Breast cancer survivor, Ouma Mamatela, shares her poignant story of longing to be a mother.
Ouma Mamatela (41) lives in Mulbarton, Gauteng with her husband, Mokete (47).
Ouma met Mokete when she was 16 years old; he is her one true love. In total, they have been together for 23 years – dating for 13 years and married for 10 years.
While dating, they would often talk about their ‘future children’. Ouma would say she wants two boys while Mokete insisted he only wanted one child. She would tell him how spoilt her children will be – running around wild and jumping on couches.
In 2000, when Ouma was 23, she suffered a miscarriage. At the time, she never knew she was pregnant and only found out when she went to the doctor due to pain and bleeding.
Thereafter, the couple continuously tried to fall pregnant but unfortunatley with no success. After several doctors’ visits, it was discovered one of Ouma’s fallopian tubes was blocked. She was put on medication for a year to increase the chance of ovulating (on the other unblocked tube). Though, she never fell pregnant.
Monthly crying session
“Every time I started my period, that would be my crying session,” Ouma recalls. “I would be in tears. Then when someone would ask, ‘Don’t you have kids?’, I would burst into tears. When I was out with my friends and they would talk about their children, I would be so offended.”
Ouma wouldn’t say anything to them as she knew their children were their pride and joy, but that didn’t take away the pain she felt.
Mokete would take Ouma out and spoil her when he saw she was upset, hoping she would forget about her hurt.
Breast cancer diagnosis
Then, in May 2015, Ouma, aged 38, was diagnosed with ER+PR+ breast cancer. She was told by a doctor that it is still possible for her to conceive after treatment. This gave Ouma hope. She started six months of chemotherapy, but was frustrated as she saw her treatment as a delay in having children. Ouma then had a double mastectomy.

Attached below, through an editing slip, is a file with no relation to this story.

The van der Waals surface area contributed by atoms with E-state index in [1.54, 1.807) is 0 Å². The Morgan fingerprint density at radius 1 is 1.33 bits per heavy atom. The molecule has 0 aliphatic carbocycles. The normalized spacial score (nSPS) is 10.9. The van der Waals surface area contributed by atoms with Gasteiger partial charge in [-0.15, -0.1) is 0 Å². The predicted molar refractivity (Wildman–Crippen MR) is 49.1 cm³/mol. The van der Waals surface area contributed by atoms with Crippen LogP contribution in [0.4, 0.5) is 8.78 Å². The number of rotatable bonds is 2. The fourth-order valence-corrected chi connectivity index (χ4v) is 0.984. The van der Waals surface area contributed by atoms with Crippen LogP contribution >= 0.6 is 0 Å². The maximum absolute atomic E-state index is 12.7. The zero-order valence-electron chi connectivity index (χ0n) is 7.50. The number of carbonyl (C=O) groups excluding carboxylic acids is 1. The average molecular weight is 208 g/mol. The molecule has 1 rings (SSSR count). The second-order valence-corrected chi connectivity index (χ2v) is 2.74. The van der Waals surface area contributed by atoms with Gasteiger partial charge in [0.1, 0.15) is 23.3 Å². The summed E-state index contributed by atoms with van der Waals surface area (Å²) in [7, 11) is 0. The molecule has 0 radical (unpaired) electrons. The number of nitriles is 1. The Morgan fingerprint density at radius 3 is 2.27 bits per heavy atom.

Before she started radiation, in 2016, she asked an oncologist if she would be able to have children. The doctor’s response, “It’s unlikely” was not what Ouma wanted to hear. The reasons given were: her age; her cancer treatment; and if she did fall pregnant there was a chance of abnormality. Completely frazzled, Ouma went home and told her husband that they needed to consider adoption. At that time, Mokete was more concerned with Ouma’s health. “All I wanted was her to be cancer free, having kids or adopting was secondary,” Mokete says.
Next, radiation (five weeks) and tamoxifen (10 years) commenced. Ouma was also put on Zoladex injections (which stops the ovaries from producing oestrogen which ultimately is preventing the breast cancer from recurring). But only after a year, did she find out exactly what the injection does. She asked the oncologist if she could stop it. Due to her being on it for a year already, the oncologist agreed.
Year of acceptance
2018 has been a year of change for Ouma. “I still long to be a mother but I am at peace. I spoke to God about it a lot and this year my prayers to Him have changed. Instead of thanking Him for my children, I thank Him for who He has made me to be and the life He has given me,” Ouma explains. “I also fill my life with my nieces and nephews.”
Mokete has also made peace with the situation, saying, “As a Christian, I believe everything happens for a reason. If it is God’s will, let it be. Also, we’ve never discussed adoption thoroughly; I’ve been scared it would seem like I was putting pressure on her…that I wanted children. Plus, not having children is not a crime.”
He has also seen a change in Ouma since she became a community educator for Breast Health Foundation in 2016. “I see her work has given her hope and showed her that she can inspire other women.”
MEET OUR EDITOR – Laurelle Williams
Laurelle Williams is the Editor at Word for Word Media. She graduated from AFDA with a Bachelor of Arts Honours degree in Live Performance. She has a love for storytelling and sharing emotions through the power of words. Her aim is to educate, encourage and most of all show there is always hope. email@example.com